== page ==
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Lesson 09

Learner-learner interaction, also known as peer interaction, can be defined as “any communicative activity carried out between learners” with minimal or no participation from the instructor (Philp, Adams, & Iwashita, 2014, p. 3). Learner-learner interaction can entail cooperative and collaborative learning, peer tutoring, peer modeling, and peer feedback. To engage in such communicative activities, learners can perform three main roles during peer interaction: exploring, experimenting, and questioning (Pasfield-Neofitou, 2012). In the context of an online environment, learner-learner interaction is mediated by technology that can be used for a variety of purposes such as enabling communicative tasks that would allow for the negotiation of meaning among learners, experimentations with the target language, language practice, language correction, and language assessment.

Technology that mediates learner-learner interaction in online classes may have multiple benefits for language learners who can use it for the following purposes:
provide oral or written feedback to peers (e.g., using the “Comments” function in blogs or in Google Docs, or recording audio comments using Screencast-O-Matic);make revisions to the produced content (output) in the target language using peers’ feedback;use revision history to reflect on and gain insights into the process of composing and revising written and/or multimodal texts produced by peers; enhance collaborative work with multimedia (e.g., using the “Chat” function when collaboratively composing a text in Google Docs, or sharing a screen when completing a collaborative activity in Skype);compose and share content in the target language with the real audience (e.g., via a blog or Wikipedia);build a learner-centered environment in which learning occurs through collaborative work that entails solving problems, sharing opinions and insights, negotiating meaning, co-constructing knowledge, and providing meaningful feedback in the target language.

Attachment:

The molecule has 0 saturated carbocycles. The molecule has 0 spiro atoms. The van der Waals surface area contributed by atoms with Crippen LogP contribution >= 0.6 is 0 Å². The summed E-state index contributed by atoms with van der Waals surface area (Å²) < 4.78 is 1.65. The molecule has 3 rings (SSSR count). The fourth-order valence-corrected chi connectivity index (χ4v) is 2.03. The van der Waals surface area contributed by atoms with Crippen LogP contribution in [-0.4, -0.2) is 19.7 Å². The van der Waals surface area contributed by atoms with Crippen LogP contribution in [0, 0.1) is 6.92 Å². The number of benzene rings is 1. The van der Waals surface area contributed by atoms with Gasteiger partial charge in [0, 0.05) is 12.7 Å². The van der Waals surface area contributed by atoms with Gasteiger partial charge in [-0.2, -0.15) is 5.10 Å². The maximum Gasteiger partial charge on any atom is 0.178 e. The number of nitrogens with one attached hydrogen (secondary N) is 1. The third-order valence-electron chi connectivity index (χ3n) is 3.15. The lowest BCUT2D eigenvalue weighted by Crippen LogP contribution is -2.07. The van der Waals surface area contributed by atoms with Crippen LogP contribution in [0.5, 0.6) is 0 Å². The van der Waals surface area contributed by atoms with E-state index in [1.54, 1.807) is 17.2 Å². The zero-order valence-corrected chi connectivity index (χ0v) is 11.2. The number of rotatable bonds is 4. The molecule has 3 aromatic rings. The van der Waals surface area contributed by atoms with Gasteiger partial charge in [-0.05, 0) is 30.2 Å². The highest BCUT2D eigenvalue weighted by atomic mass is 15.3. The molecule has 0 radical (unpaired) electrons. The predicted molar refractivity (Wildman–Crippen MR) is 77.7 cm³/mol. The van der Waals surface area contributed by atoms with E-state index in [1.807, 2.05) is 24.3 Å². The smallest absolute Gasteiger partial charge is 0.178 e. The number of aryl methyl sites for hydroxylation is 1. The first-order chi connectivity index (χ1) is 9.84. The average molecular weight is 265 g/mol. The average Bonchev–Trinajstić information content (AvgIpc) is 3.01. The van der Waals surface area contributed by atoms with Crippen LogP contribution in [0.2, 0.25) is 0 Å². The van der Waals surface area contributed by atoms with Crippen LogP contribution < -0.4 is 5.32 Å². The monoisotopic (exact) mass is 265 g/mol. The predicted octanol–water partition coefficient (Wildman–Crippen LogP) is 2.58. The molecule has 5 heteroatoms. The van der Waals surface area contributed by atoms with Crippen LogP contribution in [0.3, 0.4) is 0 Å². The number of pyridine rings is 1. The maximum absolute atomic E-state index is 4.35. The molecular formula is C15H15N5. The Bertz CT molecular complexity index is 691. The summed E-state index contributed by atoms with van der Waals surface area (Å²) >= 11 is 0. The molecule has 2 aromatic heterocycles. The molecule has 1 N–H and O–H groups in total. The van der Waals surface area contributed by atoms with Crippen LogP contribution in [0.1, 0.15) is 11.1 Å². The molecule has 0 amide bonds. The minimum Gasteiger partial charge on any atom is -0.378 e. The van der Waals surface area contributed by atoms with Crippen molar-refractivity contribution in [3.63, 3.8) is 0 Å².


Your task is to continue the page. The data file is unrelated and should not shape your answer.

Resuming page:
Challenges of using technology for learner-learner interaction in online classes may include:
dealing with a limited context for skilled feedback and target-like input from peers;designing communicative tasks that promote both focus on meaning (e.g., negotiation of meaning) and focus on form (e.g., attention to grammatical features) during peer interaction; monitoring students’ collaborative work to ensure the quality and equality of participation and interaction in an online environment;creating an active and productive online learning community in which learners can effectively interact and collaborate without much intervention from the instructor;ensuring that learners possess sufficient technological skills to engage in learner-learner interaction online.
There are several tech tools that can be used to facilitate learner-learner interaction (also check the PLN Tool Browser for more options):
concept mapping tools (Sketchboard) virtual boards (Twiddla)tools for collaborative writing and peer feedback (EtherPad and Google Docs)telecollaboration (Appear.In)

Suggested references

Appear.In: A free video conferencing tool. (2015). Retrieved from https://appear.in/

EtherPad: An open-source online editor. (2015). Retrieved from http://etherpad.org/

Google Docs: A web-based word processor. (2015). Retrieved from https://www.google.com/docs/about/

Pasfield-Neofitou, S. E. (2012). Online communication in a second language: Social interaction, language use, and learning Japanese. Bristol, UK: Multilingual Matters.
Philp, J., Adams, R., & Iwashita, N. (2014). Peer interaction and second language learning. New York, NY: Routledge.
Sketchboard: A web-based tool for concept mapping. (2015). Retrieved from http://sketchboard.io/

Twiddla: A free, no-setup, web-based meeting playground. (2015). Retrieved from http://www.twiddla.com/